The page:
Five thousand parents and children from across Texas attended a school choice rally at the State Capitol on February 7, asking legislators to allow them to use tax dollars to send their children to better schools.
Children should not be “trapped in schools that simply do not work for them,” said Ken Hoagland, the rally organizer and spokesman for Texans for School Choice, a group that has been working on the issue since last November. “We must work harder to make the voices of these parents stronger in the legislative process.
“The rally was a turning point in our campaign, because it showed both legislators and members of the media just how serious, deep, and broad the desire is for immediate educational options for increasingly desperate parents of Texas’s low income children,” Hoagland said.
No specific legislation was announced during the rally, but speakers encouraged parents to stay engaged in their children’s education and continue to demand the opportunity to choose their schools.
ABC News Correspondent John Stossel, the keynote speaker, praised the crowd for wanting better options for their children.
“Competition inspires people to do what we didn’t think we could do,” Stossel said. “If people got to choose their kids’ schools, education options would be endless.”
Bishop Gregory Aymond of Austin Diocese also spoke at the 30-minute rally, saying Texas’s bishops support expanded school choice initiatives that will “increase racial integration and will help to reduce the inequities faced by students of various socioeconomic backgrounds.
“It is our hope that a fair and just public policy will empower parents to choose what is best for their children,” Aymond said.
Father Jayme Mathias, president of San Juan Diego Catholic High School (SJD), a private school in Austin, attended the rally with 27 staff and students.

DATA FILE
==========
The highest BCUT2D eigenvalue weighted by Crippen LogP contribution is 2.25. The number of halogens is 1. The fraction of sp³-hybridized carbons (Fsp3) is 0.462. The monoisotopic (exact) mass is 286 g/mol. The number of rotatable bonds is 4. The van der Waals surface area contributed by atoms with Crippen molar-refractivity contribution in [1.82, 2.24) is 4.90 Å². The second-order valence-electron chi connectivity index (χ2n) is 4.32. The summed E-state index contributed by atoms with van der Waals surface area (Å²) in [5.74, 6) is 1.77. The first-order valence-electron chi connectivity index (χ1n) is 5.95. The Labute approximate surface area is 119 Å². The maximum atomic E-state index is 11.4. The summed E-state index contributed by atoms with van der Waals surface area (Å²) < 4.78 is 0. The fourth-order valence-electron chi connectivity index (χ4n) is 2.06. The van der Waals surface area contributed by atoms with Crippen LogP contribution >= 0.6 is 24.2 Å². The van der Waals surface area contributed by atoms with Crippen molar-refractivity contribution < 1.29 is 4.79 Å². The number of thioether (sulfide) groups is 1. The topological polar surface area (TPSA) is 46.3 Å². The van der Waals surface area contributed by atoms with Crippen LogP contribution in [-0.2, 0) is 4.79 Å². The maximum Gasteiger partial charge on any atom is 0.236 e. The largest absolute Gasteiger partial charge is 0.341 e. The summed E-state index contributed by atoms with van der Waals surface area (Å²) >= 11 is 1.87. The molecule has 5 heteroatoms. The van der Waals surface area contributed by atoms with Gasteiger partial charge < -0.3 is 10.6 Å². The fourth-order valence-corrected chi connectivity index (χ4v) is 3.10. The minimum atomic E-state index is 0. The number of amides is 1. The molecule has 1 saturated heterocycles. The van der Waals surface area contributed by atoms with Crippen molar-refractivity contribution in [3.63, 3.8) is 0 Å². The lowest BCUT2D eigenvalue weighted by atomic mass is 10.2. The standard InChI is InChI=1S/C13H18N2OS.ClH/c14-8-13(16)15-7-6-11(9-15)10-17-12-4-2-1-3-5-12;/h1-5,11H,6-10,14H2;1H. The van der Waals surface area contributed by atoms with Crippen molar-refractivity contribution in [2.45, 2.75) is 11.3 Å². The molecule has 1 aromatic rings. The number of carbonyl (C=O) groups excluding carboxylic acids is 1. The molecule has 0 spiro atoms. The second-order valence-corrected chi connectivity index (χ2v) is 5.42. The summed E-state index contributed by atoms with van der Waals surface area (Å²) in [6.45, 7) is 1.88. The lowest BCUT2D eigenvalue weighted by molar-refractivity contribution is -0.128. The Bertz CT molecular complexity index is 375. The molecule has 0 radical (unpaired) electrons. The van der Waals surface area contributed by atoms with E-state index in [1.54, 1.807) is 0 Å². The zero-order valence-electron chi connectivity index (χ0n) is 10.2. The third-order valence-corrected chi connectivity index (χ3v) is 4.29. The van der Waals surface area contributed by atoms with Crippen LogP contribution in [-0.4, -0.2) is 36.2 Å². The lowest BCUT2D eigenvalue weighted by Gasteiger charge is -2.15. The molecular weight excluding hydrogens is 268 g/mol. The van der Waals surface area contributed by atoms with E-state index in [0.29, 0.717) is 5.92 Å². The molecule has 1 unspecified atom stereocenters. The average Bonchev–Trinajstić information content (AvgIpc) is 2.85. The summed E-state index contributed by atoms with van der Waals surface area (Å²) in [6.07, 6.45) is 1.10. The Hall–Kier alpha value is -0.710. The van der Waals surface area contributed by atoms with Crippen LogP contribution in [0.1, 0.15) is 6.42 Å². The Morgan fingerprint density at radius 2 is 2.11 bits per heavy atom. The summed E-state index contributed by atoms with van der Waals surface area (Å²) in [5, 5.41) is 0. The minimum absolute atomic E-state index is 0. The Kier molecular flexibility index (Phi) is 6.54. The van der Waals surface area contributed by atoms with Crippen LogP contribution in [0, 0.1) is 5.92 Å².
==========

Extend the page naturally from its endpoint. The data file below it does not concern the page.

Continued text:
Mathias said in an interview for this article that he would like to see SJD available to more students through vouchers because the school is changing the community: 86 percent of SJD students transfer from public schools, 97 percent are minorities, 77 percent are on track to become first-generation college graduates, and 100 percent will graduate with an advanced diploma with 30 credits.
Texas law requires only 22 credits under its minimum graduation plan, and 26 under the distinguished plan. SJD also gives all students four years of corporate work experience.
School choice is an urgent issue for his community, Mathias said.
“In our [local] public middle school, only 23 percent of African-American eighth-graders passed the state-mandated Texas Assessment of Knowledge and Skills [test], and only 19 percent of Hispanic eighth-graders passed the same test,” Mathias said. “How can we talk about these young people positively impacting our society if four out of five students do not have the skills to succeed in the ninth grade?”
After the rally, Hoagland said Texans for School Choice will support voucher legislation “aimed at low- and moderate-income parents in Houston, Dallas, San Antonio, Ft. Worth, and Austin.” The vouchers, he said, should be distributed only to 5 percent of the eligible students, to leave “a healthy portion of funds with public schools.”
Rabbi Aryeh Feigenbaum of Congregation Ohr Hatorah in Dallas told the crowd every child in Texas is important and will benefit from school choice, whether or not they stay at their present school.
Studies show “all children benefit from publicly funded vouchers,” Feigenbaum said. “Healthy competition improves schools, produces better students, and raises standards.”
More than 100 attendees came from the Jewish communities in Austin, Dallas, and Houston because they believe reaching kids in their formative years is critical, Feigenbaum said.
“Teaching a child is like ink written on fresh paper–the paper absorbs the ink and cannot be erased,” Feigenbaum said. “What is imparted to a child is remembered forever.”
Jamie Story, education analyst for the Texas Public Policy Foundation, agreed with Feigenbaum that choice helps all children.
“The Milwaukee Parental Choice Program has resulted in increased graduation rates for public and private school students alike,” Story said. “And since the MPCP began [in 1990], the dropout rate in Milwaukee public schools has decreased by almost 50 percent.”
School districts lose revenue for each student they fail to keep in attendance, Story noted.
“Every hour of every school day, Texas public schools lose 93 students primarily to dropouts,” Story said. “In the last school year alone, Houston ISD lost more revenue due to dropouts than the entire Milwaukee school voucher program cost in its first nine years combined,” she said.
Story concluded, “If educators are so concerned with school funding, perhaps they should spend more time reducing dropout rates and less time opposing school choice.”
Connie Sadowski ([email protected]) directs the Education Options Resource Center at the Austin CEO Foundation.